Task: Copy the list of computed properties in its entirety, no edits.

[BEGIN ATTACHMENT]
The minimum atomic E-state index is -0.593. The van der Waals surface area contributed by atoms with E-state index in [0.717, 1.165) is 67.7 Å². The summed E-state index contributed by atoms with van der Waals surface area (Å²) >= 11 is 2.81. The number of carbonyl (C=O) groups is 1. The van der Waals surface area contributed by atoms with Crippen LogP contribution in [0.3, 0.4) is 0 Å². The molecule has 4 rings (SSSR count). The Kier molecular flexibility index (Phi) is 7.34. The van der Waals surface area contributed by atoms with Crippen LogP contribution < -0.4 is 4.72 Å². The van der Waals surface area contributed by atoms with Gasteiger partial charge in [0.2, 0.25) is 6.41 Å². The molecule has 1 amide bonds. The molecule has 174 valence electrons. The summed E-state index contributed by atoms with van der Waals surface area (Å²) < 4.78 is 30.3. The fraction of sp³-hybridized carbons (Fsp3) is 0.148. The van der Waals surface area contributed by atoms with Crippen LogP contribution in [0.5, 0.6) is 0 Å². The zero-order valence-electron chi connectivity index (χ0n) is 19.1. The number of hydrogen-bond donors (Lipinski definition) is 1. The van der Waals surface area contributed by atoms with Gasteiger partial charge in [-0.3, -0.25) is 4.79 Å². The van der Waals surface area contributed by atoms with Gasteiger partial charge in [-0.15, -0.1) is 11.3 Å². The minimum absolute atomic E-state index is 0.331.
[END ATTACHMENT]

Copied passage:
The minimum atomic E-state index is -0.593. The van der Waals surface area contributed by atoms with E-state index in [0.717, 1.165) is 67.7 Å². The summed E-state index contributed by atoms with van der Waals surface area (Å²) >= 11 is 2.81. The number of carbonyl (C=O) groups is 1. The van der Waals surface area contributed by atoms with Crippen LogP contribution in [0.3, 0.4) is 0 Å². The molecule has 4 rings (SSSR count). The Kier molecular flexibility index (Phi) is 7.34. The van der Waals surface area contributed by atoms with Crippen LogP contribution < -0.4 is 4.72 Å². The van der Waals surface area contributed by atoms with Gasteiger partial charge in [0.2, 0.25) is 6.41 Å². The molecule has 1 amide bonds. The molecule has 174 valence electrons. The summed E-state index contributed by atoms with van der Waals surface area (Å²) < 4.78 is 30.3. The fraction of sp³-hybridized carbons (Fsp3) is 0.148. The van der Waals surface area contributed by atoms with Crippen LogP contribution in [0.5, 0.6) is 0 Å². The zero-order valence-electron chi connectivity index (χ0n) is 19.1. The number of hydrogen-bond donors (Lipinski definition) is 1. The van der Waals surface area contributed by atoms with Gasteiger partial charge in [-0.3, -0.25) is 4.79 Å². The van der Waals surface area contributed by atoms with Gasteiger partial charge in [-0.15, -0.1) is 11.3 Å². The minimum absolute atomic E-state index is 0.331.